Recently I found I needed to remove all the HTML tags from some text in Power Query. I searched and found a great – if complex – function from Marcel Beug here, but I realised that since that post was written the Html.Table M function has been added to the language and that it makes the task very easy. In fact it’s basically the same as the solution I blogged about here for extracting URLs from a web page.
One of the things I like about my live, online training courses is that I get to hear great questions from the trenches from people learning DAX and Power BI. Last week, John asked me how to apply conditional formatting with a Text field (not a numeric field). I knew it could be done, but it required some brief research before I could give an answer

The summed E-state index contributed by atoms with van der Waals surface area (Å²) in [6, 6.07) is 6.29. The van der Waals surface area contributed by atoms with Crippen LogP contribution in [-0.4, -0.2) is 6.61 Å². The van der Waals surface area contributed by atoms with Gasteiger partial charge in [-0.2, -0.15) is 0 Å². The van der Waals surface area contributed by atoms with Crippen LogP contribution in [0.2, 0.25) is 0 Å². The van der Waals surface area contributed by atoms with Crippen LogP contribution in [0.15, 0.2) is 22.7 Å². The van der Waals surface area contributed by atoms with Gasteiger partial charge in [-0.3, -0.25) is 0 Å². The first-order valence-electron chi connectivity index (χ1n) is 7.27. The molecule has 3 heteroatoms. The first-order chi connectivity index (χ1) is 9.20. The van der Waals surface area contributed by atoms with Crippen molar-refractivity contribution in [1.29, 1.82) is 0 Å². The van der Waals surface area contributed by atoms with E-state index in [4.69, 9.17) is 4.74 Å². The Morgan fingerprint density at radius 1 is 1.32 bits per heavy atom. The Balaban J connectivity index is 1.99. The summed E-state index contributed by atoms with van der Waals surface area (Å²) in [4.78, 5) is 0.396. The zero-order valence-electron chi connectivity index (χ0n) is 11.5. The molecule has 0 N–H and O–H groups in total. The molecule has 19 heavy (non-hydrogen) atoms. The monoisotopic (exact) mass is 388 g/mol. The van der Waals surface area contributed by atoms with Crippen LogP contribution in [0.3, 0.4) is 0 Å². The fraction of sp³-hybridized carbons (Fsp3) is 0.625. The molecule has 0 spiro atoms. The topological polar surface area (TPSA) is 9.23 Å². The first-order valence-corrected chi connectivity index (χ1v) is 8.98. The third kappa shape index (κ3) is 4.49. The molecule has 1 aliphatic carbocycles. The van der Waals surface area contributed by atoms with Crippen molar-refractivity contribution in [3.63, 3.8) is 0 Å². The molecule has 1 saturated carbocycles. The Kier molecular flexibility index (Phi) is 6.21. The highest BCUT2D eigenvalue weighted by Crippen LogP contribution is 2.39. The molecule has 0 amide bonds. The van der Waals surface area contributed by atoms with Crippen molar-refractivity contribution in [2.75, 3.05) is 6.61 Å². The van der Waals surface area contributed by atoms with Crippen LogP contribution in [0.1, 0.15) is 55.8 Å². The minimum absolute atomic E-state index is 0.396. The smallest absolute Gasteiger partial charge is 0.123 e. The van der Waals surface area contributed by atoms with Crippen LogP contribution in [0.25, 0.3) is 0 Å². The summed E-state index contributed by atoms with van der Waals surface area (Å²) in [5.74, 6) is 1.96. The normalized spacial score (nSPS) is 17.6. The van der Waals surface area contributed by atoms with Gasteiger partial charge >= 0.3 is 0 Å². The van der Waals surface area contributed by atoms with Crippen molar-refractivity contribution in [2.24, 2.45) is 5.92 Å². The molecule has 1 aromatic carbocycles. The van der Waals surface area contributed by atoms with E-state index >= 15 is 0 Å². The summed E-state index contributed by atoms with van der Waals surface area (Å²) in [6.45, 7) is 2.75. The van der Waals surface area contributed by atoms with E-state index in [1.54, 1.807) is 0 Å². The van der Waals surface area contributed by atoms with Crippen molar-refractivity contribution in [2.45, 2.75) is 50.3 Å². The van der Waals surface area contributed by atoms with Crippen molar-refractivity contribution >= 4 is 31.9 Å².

The February 2019 release of Power BI Desktop includes some new functionality not mentioned in the summary blog post, functionality that is already in the latest Excel 365 builds (thanks Ed Hansberry for pointing this out) and will be extremely useful. It takes the form of four new options under the Split Column button in the Query Editor:
Generally speaking, enabling huge text fields in NAV is bad design because it encourages dumping unstructured data into the system. Reason Codes is an example of adding useful, structured data to the system.
But, every once in a while, there’s a legitimate need to write up a large chunk of text. The Notes functionality isn’t bad for that, but try adding that to a Report or a FastTab.
Last year, we took the first steps towards proper on-line help for our add-on. Before, we had always had documentation in the form of Microsoft Word and PDF files on a network share, but the new system, based on the NAV Help Server, was intended to provide an easy-to-find, uniform, multi-language-enabled, extensible, searchable source of information for both our consultants and end-customers.